Search Results

You are looking at 1 - 1 of 1 items for

  • Author or Editor: Nobuyuki Tomizawa x
  • Refine by Access: Content accessible to me x
Clear All Modify Search

Abstract

Objective—To evaluate the safety of reduced-dosage ketoprofen (RDKET) for long-term oral administration in healthy dogs.

Animals—14 healthy Beagles.

Procedures—Racemic ketoprofen (0.25 mg/kg, PO) and gelatin capsules, as a drug-free placebo, were each administered to 7 dogs for 30 days. Dogs were periodically monitored via physical examination, blood analyses, endoscopic examinations, fecal occult blood tests (tetramethylbenzidine and guaiac methods), renal function tests (effective renal plasma flow and glomerular filtration rate), urinalyses, urinary enzyme indices (N-acetyl-β-D-glucosaminidase and γ-glutamyl-transferase), and hemostatic function tests (buccal mucosa bleeding time, cuticle bleeding time, prothrombin time, activated partial thromboplastin time, and fibrinogen concentration).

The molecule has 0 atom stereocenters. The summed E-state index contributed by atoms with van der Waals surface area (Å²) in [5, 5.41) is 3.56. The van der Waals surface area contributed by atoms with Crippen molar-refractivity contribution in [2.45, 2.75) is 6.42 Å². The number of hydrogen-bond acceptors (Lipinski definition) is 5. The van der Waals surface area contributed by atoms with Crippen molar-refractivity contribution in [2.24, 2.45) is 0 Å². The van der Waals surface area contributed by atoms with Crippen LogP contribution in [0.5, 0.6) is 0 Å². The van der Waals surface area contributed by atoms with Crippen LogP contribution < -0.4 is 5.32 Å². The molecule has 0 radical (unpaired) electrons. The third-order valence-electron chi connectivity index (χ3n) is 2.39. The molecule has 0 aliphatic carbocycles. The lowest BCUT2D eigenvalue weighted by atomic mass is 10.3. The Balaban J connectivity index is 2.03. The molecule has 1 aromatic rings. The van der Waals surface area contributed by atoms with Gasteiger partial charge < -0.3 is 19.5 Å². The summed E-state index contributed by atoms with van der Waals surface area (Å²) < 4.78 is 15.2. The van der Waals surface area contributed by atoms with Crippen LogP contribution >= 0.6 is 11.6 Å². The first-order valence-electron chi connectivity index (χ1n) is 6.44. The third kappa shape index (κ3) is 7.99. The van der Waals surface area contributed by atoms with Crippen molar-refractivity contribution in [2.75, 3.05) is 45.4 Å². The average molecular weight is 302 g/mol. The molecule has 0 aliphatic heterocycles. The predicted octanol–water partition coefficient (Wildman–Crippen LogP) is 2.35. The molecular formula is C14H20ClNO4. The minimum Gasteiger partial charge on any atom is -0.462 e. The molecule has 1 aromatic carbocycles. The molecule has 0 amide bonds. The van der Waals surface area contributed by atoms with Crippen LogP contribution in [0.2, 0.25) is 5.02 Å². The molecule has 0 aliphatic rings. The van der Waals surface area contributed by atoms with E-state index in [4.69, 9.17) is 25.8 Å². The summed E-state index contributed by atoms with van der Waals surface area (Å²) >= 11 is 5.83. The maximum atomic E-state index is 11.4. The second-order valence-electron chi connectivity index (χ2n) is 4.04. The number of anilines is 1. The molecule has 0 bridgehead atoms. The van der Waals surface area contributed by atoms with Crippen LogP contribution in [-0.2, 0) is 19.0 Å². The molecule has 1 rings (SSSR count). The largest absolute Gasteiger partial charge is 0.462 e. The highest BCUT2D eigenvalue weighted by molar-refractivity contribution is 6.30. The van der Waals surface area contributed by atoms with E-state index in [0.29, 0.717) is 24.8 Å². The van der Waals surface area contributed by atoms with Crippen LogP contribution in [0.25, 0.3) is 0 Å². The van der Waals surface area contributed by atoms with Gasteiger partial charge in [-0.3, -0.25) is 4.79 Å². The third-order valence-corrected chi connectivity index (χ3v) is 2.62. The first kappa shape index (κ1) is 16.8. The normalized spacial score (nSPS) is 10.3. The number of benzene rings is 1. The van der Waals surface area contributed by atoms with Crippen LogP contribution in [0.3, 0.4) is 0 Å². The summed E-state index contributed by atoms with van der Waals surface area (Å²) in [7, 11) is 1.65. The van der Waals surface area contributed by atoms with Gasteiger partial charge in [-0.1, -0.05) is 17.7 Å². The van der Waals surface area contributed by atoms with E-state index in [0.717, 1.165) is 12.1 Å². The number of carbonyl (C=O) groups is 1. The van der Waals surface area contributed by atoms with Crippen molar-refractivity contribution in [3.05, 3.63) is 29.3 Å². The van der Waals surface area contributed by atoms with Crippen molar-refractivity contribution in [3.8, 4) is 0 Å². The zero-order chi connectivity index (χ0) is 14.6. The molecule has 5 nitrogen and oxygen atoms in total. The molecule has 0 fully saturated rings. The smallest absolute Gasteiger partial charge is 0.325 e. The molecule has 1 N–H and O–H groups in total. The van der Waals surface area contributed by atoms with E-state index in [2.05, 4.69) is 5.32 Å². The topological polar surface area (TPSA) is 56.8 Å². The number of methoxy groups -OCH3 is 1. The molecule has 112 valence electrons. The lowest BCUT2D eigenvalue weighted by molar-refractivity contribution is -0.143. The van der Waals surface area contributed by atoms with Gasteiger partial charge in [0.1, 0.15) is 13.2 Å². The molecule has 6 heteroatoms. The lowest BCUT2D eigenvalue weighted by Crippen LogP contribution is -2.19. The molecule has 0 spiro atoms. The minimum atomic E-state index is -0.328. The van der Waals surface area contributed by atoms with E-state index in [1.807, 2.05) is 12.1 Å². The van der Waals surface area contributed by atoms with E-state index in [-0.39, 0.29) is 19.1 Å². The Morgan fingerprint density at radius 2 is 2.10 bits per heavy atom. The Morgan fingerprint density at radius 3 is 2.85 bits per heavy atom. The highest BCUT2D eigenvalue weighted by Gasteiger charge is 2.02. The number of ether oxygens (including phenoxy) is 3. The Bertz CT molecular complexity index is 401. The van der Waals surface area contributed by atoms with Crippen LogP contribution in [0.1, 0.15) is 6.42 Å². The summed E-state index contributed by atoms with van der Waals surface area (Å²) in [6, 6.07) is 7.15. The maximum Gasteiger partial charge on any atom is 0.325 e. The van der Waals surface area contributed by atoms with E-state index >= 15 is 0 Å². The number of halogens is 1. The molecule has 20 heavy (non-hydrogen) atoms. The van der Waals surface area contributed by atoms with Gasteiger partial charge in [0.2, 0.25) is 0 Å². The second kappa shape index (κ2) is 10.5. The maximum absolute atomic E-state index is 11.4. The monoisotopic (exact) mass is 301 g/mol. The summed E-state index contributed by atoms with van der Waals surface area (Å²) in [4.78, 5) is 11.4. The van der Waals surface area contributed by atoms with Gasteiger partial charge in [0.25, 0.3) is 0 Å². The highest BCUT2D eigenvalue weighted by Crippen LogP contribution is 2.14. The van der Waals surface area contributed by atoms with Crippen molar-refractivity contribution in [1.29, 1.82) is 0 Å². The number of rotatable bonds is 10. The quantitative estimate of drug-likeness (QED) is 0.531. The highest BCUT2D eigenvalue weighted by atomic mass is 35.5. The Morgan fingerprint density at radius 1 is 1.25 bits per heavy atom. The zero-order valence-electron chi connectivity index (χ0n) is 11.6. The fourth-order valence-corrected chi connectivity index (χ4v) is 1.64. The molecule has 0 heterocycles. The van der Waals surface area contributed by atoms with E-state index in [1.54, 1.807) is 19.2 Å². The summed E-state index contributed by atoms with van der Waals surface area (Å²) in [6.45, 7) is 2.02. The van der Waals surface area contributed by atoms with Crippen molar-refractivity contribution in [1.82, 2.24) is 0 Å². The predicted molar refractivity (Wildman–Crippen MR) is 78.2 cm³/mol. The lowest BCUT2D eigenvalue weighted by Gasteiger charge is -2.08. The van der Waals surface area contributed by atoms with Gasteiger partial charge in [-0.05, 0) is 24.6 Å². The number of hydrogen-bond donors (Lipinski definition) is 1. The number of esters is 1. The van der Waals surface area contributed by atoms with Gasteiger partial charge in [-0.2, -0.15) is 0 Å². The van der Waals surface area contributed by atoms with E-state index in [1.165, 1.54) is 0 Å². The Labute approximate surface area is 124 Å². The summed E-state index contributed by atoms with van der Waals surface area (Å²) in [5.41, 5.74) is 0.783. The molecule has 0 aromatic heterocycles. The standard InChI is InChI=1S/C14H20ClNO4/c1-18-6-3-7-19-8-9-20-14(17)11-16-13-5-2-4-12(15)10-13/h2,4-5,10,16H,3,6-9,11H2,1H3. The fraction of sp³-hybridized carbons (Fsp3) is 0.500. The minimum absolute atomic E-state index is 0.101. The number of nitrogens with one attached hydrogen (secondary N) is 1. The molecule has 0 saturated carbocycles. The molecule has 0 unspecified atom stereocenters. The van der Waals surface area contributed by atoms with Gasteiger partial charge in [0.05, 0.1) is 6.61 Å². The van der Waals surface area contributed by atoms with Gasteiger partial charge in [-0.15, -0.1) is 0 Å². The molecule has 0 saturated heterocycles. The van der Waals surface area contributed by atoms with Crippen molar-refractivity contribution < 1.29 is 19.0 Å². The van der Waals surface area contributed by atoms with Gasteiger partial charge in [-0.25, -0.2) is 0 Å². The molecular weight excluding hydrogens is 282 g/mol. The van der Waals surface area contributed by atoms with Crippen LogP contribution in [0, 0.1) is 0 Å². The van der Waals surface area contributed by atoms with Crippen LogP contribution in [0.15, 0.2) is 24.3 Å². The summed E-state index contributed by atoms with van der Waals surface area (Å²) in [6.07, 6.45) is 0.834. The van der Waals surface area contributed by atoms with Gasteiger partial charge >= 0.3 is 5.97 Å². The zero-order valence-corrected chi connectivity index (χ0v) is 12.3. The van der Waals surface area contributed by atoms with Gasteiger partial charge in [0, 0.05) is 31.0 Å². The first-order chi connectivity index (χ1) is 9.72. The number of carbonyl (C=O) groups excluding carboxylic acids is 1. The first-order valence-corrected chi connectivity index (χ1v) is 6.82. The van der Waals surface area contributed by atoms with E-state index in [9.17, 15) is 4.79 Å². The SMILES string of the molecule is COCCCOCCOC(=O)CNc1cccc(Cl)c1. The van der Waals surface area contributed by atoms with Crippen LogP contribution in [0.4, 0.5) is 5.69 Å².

Results—Pyloric antrum lesion grade was significantly higher in the RDKET group on day 28, compared with the pretreatment and control group grades. Fecal occult blood grade measured by use of the tetramethylbenzidine method was significantly higher in the RDKET group on day 30, compared with the pretreatment grade. No other significant differences were detected between treatment groups.

Conclusions and Clinical Relevance—RDKET induced mild to moderate gastric mucosal injuries especially in the pyloric antrum in healthy Beagles, whereas no adverse effects were observed in renal function or hemostasis. Fecal occult blood tests may be useful as screening tests for adverse gastrointestinal effects induced by RDKET in dogs.

Full access
in American Journal of Veterinary Research